Study: Hospital Patients Can Play Role in Preventing C. difficile Spread


More opportunities for patients washing their hands can reduce the spread of C. difficile.

Marian Jarlenski

Patient hand hygiene is an important preventative measure that should be considered for hospitals and their patients battling Clostridium difficile (C. difficile) infections, according to a new report.

Researchers from the UPMC Mercy Hospital in Pittsburgh conducted a 2-phase “quasi-experiemental” study in order to increase patient hand hygiene throughout the 495-bed university-affiliated medical center in a large health care system, between November 2013 and December 2015.

The study was designed in response to increasing hospital C. difficile infections by infection prevention specialists and nursing leadership. Another factor that contributed to the need for this study was assessments of patient hand hygiene on patient units that indicated patients were not being offered opportunities to clean their hands properly.

In the first phase, baseline surveys were conducted to assess patient hand hygiene on 4 medical surgical nursing units. Each of the units had an average daily census of about 35 patients. Staffs from each of the units were shown an educational presentation by nurse educators on the topic of hand hygiene and how it can effectively prevent infection. The staffs learned to give verbal instructions on patient hand hygiene — as well as reminders, assistance, and encouragement – to newly admitted patients, including soap and water hand washing alongside bedside alcohol hand wipes.

This process took place again through the entire hospital for the second phase, beginning in March 2015. Previous prevention methods included early stool testing, contact precautions during stool testing, environmental cleaning with hydrogen peroxide, ultraviolet disinfection in isolation rooms, hand hygiene for all staff when caring for a C. difficile infected patient, and an active antibiotic stewardship program. Nothing was changed once phase 2 of the study kicked in. Meanwhile, the infection preventionists continued to monitor C. difficile infection rates once patient hand hygiene use and encouragement was introduced.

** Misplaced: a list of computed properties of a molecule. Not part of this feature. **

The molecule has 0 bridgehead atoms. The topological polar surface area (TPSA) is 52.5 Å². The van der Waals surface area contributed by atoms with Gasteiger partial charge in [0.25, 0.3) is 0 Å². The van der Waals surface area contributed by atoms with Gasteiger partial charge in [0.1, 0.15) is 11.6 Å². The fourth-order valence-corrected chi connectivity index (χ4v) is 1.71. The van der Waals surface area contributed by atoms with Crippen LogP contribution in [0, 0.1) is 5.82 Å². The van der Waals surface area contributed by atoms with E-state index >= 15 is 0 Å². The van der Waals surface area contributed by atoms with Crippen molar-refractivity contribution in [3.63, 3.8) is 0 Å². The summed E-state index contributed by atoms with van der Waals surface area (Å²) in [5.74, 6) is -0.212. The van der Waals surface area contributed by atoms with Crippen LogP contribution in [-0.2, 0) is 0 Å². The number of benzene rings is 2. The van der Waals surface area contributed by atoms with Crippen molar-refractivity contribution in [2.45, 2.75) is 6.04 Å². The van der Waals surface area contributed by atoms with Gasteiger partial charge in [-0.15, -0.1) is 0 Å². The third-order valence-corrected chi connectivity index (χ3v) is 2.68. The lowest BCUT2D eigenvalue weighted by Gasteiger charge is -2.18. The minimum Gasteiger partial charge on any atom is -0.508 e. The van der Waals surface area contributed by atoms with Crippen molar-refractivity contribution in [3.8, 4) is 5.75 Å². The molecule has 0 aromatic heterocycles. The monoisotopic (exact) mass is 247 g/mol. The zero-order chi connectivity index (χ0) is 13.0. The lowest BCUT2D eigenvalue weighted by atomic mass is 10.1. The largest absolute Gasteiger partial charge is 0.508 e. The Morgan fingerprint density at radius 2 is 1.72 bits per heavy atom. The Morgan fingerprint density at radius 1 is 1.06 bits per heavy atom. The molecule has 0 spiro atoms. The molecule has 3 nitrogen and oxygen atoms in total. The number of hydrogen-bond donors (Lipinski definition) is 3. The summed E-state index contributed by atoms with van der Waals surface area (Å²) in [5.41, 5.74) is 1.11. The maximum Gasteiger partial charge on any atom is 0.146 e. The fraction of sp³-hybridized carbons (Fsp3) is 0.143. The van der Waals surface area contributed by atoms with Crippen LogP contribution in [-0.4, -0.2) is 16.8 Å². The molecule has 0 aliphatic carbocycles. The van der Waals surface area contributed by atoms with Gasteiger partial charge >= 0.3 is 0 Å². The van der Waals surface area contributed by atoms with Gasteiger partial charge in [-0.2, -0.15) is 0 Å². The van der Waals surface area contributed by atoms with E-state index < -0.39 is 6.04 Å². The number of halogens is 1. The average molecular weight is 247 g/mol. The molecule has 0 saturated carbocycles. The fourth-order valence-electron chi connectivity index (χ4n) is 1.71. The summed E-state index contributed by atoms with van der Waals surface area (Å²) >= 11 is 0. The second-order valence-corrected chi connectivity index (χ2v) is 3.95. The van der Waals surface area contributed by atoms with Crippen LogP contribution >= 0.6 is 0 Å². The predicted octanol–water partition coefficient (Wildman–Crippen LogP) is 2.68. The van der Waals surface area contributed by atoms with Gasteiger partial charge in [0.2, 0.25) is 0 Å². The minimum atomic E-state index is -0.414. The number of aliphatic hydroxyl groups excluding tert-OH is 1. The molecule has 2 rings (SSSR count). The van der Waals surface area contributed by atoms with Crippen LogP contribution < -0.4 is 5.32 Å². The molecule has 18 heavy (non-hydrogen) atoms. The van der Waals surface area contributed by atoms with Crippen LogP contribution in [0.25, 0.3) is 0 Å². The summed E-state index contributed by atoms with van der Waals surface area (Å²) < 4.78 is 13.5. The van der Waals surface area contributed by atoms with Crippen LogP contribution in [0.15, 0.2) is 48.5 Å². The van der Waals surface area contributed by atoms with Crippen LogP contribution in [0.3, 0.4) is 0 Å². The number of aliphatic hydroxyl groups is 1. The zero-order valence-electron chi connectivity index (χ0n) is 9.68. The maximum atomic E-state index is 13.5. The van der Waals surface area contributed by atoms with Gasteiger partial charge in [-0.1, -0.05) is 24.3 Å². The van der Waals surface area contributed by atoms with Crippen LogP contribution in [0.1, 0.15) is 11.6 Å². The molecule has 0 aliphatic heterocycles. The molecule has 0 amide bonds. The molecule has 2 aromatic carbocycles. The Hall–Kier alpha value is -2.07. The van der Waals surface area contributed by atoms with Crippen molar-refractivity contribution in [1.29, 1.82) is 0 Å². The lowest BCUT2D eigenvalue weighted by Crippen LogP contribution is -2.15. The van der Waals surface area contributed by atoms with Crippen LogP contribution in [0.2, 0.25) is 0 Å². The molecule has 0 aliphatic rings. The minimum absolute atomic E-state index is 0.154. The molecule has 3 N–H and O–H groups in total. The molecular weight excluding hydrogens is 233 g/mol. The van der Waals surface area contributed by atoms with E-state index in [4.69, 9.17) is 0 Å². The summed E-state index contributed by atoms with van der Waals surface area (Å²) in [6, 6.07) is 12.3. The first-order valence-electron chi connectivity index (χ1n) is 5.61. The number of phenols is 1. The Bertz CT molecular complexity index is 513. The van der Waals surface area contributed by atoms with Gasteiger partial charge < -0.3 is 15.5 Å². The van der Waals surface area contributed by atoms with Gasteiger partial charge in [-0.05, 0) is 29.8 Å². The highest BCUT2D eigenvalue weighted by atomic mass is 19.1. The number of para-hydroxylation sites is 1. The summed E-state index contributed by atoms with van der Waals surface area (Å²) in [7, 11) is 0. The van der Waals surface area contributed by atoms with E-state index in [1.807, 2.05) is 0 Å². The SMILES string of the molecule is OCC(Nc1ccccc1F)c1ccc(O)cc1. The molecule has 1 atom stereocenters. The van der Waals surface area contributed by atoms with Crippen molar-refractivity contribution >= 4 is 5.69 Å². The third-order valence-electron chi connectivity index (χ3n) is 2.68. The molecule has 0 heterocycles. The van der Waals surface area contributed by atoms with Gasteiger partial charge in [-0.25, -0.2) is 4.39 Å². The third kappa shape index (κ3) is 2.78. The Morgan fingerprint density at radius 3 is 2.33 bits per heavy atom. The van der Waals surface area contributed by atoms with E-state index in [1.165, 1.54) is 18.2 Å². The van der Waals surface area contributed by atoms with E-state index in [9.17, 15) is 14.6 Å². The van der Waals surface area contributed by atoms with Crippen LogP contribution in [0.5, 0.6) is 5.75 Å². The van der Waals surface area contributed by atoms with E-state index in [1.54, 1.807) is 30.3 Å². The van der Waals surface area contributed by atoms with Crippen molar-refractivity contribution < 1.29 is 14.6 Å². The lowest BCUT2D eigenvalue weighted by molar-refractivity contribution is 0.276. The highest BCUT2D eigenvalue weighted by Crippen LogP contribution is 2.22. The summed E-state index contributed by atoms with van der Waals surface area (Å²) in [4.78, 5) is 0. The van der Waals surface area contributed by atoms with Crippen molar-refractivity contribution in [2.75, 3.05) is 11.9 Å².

One of the most surprising findings of the study, infection preventionist and study author Marian Pokrywka, PhD, MHP, told MD Magazine, was the number of patient that were not able to get to the sink on their own without assistance. These patients had not had or were not offered an opportunity to clean their hands that day, she said, and that was something the hospital was looking to improve.

After the first phase, hand hygiene education reached a third of the patients, while patient hand hygiene methods had reached 60% of the patients. In phase 2, education on hand hygiene and patient hand hygiene increased to 64% and 86%, respectively. The frequency of patient hand hygiene reported by patients increased from 2.7 to 3.75 times, while 99% of patients rated hand hygiene highly on a scale regarding the importance of infection prevention.

Patient hand hygiene opportunities for cleaning hands increased after each of the following occasions: prior to meals, after using the toilet, before touching dressings and incisions, after coming back from testing, and after having visitors.

“We use a multifaceted approach called ‘bundles’ where we hit an organisms or disease with several different things to protect patients from acquisition,” Pokrywka said. “The traditional C. difficle bundles include healthcare worker hand hygiene with soap and water, environmental cleaning, and early isolation of the patient along with rapid testing for C. difficile in any patient with suspected disease.”

Eventually, she said, she would like to see patient hand hygiene added to hospitals’ bundles all over the country, as it can be “one more thing in our arsenal to attack this infection.”

“It has recently been suggested in a family practice journal that every patient encounter with a health care provider, including physicians, should start with hand hygiene for both the patient and the provider,” Pokrywka said. “This is what we would like to see happen in the future of healthcare!”

The study, “Can improving patient hand hygiene impact Clostridium difficile infection events at an academic medical center?,” was published in the American Journal of Infection Control.

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